The ruling from U.S. District Judge Anthony Trenga is the culmination of several years of hearings on the complaint, brought to court by roughly two dozen Muslim U.S. citizens with the support of Muslim civil-rights group, the Council on American Islamic Relations.

The methodology the government used to add names to the watch list was shrouded in secrecy and citizens placed on the list often had no way of knowing how or why they were on it. Indeed, much of the plaintiffs lawsuit hinged on the over-broad and error-prone ways in which the list was updated and maintained.

“The vagueness of the standard for inclusion in the TSDB, coupled with the lack of any meaningful restraint on what constitutes grounds for placement on the Watchlist, constitutes, in essence, the absence of any ascertainable standard for inclusion and exclusion, which is precisely what offends the Due Process Clause,” wrote Judge Trenga.

In court, lawyers for the FBI contended that any difficulties the 21 Muslim plaintiffs suffered were outweighed by the government’s need to combat terrorist threats.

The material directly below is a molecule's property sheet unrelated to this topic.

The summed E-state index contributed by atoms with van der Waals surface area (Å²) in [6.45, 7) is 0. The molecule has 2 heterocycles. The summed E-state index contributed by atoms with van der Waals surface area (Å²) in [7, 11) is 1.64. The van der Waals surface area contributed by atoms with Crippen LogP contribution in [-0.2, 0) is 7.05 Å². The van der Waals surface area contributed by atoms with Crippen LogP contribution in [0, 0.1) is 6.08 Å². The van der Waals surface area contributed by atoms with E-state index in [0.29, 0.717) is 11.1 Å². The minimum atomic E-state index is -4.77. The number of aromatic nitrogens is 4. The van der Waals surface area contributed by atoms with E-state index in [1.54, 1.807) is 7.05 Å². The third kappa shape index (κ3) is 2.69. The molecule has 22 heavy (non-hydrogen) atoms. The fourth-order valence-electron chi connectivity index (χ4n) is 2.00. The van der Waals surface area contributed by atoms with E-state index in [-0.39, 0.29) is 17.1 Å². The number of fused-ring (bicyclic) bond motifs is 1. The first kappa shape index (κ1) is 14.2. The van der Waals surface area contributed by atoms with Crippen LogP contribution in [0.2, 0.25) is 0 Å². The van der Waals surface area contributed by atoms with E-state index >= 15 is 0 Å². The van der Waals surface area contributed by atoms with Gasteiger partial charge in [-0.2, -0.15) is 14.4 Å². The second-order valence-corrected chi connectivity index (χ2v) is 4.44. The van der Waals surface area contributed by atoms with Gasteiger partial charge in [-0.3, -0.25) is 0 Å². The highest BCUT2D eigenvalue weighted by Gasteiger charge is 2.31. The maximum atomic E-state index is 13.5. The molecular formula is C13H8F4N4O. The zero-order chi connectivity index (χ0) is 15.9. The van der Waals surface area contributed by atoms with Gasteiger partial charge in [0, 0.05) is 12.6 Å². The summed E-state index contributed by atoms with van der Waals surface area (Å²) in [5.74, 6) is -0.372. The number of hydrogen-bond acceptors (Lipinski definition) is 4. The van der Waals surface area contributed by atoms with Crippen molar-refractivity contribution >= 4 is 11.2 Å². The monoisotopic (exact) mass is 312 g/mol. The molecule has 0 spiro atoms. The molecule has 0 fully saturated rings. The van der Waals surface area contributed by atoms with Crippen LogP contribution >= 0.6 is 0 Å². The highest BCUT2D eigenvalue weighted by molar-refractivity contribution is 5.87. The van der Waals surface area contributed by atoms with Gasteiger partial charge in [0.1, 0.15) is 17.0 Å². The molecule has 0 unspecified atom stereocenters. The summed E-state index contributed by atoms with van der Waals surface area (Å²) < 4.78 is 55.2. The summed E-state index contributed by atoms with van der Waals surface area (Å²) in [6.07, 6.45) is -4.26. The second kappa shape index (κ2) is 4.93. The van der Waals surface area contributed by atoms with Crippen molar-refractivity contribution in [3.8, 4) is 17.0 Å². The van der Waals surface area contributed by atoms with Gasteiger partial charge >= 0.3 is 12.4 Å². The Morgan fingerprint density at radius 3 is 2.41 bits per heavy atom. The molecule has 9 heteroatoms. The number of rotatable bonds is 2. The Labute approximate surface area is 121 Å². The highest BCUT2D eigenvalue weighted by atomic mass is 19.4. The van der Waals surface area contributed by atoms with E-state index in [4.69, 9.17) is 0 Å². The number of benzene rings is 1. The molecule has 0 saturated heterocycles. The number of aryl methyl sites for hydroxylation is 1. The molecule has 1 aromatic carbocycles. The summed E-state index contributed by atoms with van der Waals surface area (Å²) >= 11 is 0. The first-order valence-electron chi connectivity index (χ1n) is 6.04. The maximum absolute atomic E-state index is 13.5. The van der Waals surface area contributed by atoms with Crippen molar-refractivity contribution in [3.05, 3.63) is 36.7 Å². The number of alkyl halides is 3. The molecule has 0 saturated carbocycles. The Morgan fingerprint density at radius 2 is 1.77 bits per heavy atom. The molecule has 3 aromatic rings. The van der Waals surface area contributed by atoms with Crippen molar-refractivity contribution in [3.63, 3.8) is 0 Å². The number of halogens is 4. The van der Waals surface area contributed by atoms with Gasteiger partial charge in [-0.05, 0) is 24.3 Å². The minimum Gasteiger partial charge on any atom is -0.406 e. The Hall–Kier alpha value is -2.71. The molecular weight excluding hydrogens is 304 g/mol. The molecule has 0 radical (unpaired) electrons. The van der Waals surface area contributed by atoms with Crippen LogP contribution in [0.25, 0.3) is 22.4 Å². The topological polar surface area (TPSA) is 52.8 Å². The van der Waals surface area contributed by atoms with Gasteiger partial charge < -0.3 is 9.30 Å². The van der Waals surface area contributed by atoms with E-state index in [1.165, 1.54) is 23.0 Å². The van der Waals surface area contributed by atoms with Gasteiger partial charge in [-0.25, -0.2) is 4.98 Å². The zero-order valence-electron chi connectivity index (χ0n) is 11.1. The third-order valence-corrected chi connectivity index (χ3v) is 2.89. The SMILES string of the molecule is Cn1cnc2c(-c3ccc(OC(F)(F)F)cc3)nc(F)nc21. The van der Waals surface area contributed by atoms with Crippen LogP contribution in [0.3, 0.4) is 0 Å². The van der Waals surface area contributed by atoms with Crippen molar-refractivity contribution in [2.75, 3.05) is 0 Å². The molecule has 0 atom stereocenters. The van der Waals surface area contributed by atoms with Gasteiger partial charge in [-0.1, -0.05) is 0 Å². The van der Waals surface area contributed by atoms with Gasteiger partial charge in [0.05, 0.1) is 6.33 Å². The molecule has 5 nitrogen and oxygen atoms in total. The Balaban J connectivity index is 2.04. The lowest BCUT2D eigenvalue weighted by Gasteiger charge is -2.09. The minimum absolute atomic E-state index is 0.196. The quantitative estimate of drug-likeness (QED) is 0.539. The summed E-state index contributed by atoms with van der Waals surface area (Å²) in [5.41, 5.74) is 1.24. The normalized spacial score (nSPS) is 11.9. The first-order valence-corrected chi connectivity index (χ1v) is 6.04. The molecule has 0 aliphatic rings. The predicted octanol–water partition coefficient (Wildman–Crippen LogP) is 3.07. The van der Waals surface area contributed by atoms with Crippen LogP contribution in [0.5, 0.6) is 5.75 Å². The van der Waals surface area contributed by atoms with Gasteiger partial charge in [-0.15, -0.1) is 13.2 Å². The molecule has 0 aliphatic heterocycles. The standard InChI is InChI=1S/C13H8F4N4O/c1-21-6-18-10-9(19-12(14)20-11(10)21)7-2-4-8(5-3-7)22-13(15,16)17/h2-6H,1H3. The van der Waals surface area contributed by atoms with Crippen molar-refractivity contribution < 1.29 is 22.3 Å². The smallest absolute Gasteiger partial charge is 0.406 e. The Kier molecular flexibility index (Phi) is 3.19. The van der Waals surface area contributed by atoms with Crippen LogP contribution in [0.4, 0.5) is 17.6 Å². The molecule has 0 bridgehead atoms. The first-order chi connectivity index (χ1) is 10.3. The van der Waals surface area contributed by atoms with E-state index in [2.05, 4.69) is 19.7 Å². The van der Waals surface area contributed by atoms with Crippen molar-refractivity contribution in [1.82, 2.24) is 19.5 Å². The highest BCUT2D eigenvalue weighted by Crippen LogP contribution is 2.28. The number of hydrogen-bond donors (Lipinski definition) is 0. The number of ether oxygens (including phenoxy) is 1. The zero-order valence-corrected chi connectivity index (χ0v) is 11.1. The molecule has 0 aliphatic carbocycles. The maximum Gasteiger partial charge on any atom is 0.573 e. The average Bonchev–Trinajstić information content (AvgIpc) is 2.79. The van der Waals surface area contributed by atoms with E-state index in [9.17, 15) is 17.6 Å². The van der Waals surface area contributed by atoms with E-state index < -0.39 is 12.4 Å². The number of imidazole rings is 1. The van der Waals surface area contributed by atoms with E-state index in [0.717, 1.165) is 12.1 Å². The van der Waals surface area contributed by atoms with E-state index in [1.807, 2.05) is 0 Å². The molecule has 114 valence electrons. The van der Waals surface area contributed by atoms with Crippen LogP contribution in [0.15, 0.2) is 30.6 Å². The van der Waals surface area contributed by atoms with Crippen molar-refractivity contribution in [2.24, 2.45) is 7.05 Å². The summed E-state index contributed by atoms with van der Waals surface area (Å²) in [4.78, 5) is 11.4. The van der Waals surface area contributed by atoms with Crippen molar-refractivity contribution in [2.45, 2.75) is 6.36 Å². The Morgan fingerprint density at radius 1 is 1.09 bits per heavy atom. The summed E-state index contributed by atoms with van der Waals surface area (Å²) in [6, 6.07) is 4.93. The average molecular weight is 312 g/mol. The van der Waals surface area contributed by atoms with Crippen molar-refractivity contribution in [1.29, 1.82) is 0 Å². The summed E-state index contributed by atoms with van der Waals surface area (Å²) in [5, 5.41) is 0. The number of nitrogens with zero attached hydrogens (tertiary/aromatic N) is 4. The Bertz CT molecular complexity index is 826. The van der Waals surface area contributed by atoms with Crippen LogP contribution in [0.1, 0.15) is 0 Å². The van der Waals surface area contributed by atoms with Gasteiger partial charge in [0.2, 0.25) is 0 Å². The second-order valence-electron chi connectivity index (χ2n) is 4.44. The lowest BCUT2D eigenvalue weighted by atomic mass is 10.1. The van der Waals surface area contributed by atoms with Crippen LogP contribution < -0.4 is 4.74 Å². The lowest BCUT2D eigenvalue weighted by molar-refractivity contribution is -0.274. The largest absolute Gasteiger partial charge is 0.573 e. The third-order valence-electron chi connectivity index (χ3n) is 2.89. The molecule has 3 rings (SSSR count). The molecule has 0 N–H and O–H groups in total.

Judge Trenga disagreed. Especially concerning for the judge were the potential risks to an individual’s reputation as a result of their inclusion on the watchlist. That’s because the list isn’t just distributed to federal law enforcement agencies, but also finds its way into the hands of over 18,000 state, local,  county, city,  university and college, and tribal and federal law enforcement agencies and another 533 private entities. The judge was concerned that mistaken inclusion on the watchlist could have negative implications in interactions with local law enforcement and potential employers or local government services.

“Every step of this case revealed new layers of government secrets, including that the government shares the watchlist with private companies and more than sixty foreign countries,” said CAIR Senior Litigation Attorney Gadeir Abbas. “CAIR will continue its fight until the full scope of the government’s shadowy watchlist activities is disclosed to the American public.”

Federal agencies have consistently expanded the number of names on the watchlist over the years. As of June 2017, 1.16 million people were included on the watchlist, according to government documents filed in the lawsuit and cited by the AP — with roughly 4,600 of those names belonging to U.S. citizens and lawful permanent residents. In 2013, that number was 680,000, according to the AP.

“The fundamental principle of due process is notice and the opportunity to be heard,” said CAIR Trial Attorney Justin Sadowsky. “Today’s opinion provides that due process guarantee to all Americans affected by the watchlist.”